PSYC-1067-60 A Culture of Addictions
As an introductory and interdisciplinary survey of the role of addiction in human cultures, this course is designed to expose students to how narcotic as well as non-narcotic-related addiction manifest themselves within various individual and institutional practices. Students will explore the major biological, psychological, and social/cultural theories applied to addiction. Focus is given to the nature of drug use, conceptions of 'the addict,' how drugs impact the brain, the impact on family, and consequences for changing social drug behaviors. This course also explores current theoretical and practical treatment approaches and education and prevention strategies. Emphasis will be given to special issues and hot topics in drug addiction, including youth, women, media portrayal of drug use and current debates on the war on drugs. Finally, understanding common perspectives on treatment and prevention strategies related to drug dependence and education will be studied.
PSYC-1122-60 Psychology of a Liar
In this course, we discuss the many ways we deceive others, the reasons we choose to tell lies, the benefits and consequences of our deceptive acts, and the behaviours that reveal our deceptions. We examine why some people are better liars than others, the morality of lying, and how we define the truth. Finally, we debate the role of deception and whether it is a necessary part of our lives.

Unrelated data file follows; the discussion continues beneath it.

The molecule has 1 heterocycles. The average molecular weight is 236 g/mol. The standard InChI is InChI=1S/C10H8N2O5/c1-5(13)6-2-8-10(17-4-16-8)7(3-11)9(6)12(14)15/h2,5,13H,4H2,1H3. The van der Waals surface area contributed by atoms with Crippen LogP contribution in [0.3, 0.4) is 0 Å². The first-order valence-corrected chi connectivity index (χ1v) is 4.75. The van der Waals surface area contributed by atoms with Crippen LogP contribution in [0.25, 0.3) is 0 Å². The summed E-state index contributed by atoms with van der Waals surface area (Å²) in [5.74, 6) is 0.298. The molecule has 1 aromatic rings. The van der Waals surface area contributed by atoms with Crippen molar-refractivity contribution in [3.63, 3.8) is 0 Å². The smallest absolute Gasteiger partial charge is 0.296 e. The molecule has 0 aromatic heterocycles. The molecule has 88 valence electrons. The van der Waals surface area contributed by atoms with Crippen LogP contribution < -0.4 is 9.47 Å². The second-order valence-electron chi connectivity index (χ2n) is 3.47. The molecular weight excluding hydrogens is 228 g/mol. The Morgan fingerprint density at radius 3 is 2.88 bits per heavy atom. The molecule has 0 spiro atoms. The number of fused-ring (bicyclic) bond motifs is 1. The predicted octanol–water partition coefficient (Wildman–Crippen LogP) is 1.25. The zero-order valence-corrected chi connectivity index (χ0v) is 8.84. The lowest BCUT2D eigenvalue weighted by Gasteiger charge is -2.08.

Online Diploma General Education Electives
All students can choose an online General Education elective course. International students should verify they have the appropriate number of in- person hours before registering for an online course. Online course descriptions can be found here:
We are excited to offer a blended Super Class this semester:
Mondays 11:00 am – 1:00 pm
INDS-1059-60 Myth, Folktale & Fairy Tale
This course will examine a selection of myths and legends from Ancient Greece, Continental Europe, and Britain. We will look at how these stories have evolved over time from sacred tales to secular stories. The course will also explore the important role that folktales and fairy tales have played in shaping the culture of the people who told these stories. Our goals will be to discover connections among the stories, seek out similar themes and characters across cultures and time periods, and explain the enduring popularity of these stories to this day.